During a subsequent four-on-four, Elmira missed a golden opportunity to retake the lead. Stefan Schoen and Darcy Pettie went in on a two-on-one. The defenseman allowed Pettie to take the shot, which Raeder saved. Schoen had an excellent chance to put the rebound in, but Raeder saved that. Pettie then had his own chance to put the rebound in, but once again Raeder stopped it.
“I got the shot I wanted,” Pettie said. “The goalie made a great save.”
A key moment in the third period came past the halfway point when Middlebury’s Leonard Badeau took a holding call followed a minute and a half later by a bench minor for too many men on the ice.
“Definitely a turning point in the game,” Raeder said of the two-man disadvantage. “I don’t even think I got a shot on net. My team was playing really great in front of me especially defensively. They really came out on that five on three and knew what they had to do and killed it. I’m so proud of them.”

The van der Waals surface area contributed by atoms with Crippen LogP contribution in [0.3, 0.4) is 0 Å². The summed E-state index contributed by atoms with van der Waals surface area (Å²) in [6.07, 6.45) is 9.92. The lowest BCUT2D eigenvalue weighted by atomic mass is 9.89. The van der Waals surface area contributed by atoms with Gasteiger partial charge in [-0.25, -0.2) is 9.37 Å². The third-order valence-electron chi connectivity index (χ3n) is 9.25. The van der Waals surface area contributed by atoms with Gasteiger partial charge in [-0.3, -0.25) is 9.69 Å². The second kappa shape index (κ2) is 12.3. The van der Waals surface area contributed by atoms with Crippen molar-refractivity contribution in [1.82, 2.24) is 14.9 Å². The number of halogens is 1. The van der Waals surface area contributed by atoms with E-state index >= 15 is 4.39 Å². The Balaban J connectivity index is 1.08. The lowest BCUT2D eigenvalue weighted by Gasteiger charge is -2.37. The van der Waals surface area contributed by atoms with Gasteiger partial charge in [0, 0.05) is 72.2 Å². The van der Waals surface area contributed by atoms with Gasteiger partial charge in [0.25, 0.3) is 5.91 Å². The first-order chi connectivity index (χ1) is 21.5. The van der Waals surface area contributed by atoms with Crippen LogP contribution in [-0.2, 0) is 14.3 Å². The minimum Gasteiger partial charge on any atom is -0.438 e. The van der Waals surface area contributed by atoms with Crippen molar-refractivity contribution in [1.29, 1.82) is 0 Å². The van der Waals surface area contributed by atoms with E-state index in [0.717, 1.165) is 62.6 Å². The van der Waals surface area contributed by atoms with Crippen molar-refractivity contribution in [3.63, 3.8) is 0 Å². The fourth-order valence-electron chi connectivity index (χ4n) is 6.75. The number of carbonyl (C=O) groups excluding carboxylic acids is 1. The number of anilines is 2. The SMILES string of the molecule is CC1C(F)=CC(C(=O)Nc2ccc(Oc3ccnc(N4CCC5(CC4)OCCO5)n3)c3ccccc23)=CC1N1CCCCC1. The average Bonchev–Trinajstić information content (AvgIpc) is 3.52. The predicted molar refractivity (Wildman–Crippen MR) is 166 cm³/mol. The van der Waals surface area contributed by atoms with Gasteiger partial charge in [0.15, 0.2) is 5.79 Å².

As the minutes wound down, Dave McKenna committed a completely unnecessary hitting from behind penalty at center ice, and Middlebury scored their biggest goal of the season so far.
Elmira had one last shot, and it was the result of Middlebury nearly putting the puck into their own net on a delayed penalty call. The puck sailed just wide.
“My first thought was what am I doing having a soccer player on the ice at that point,” Beaney joked. “Poor Yen-I Chen almost got knocked over by me on the bench.”
Elmira was unable to take advantage of the penalty despite pulling their goaltender for an extra attacker.
The Soaring Eagles, who many thought were done midway through the season, ended it with an unexpected trip to the national championship weekend in front of their home fans with a final record of 18-9-2.
“I’m not disappointed at all,” Ceglarski said. “In November, I was disappointed. I couldn’t have been happier with the way things turned out. I’m probably more proud now than I ever had been.”
Meanwhile, Middlebury moves onto the championship game on Sunday at 2:00 p.m. against St. Norbert in a repeat of the 2004 title contest.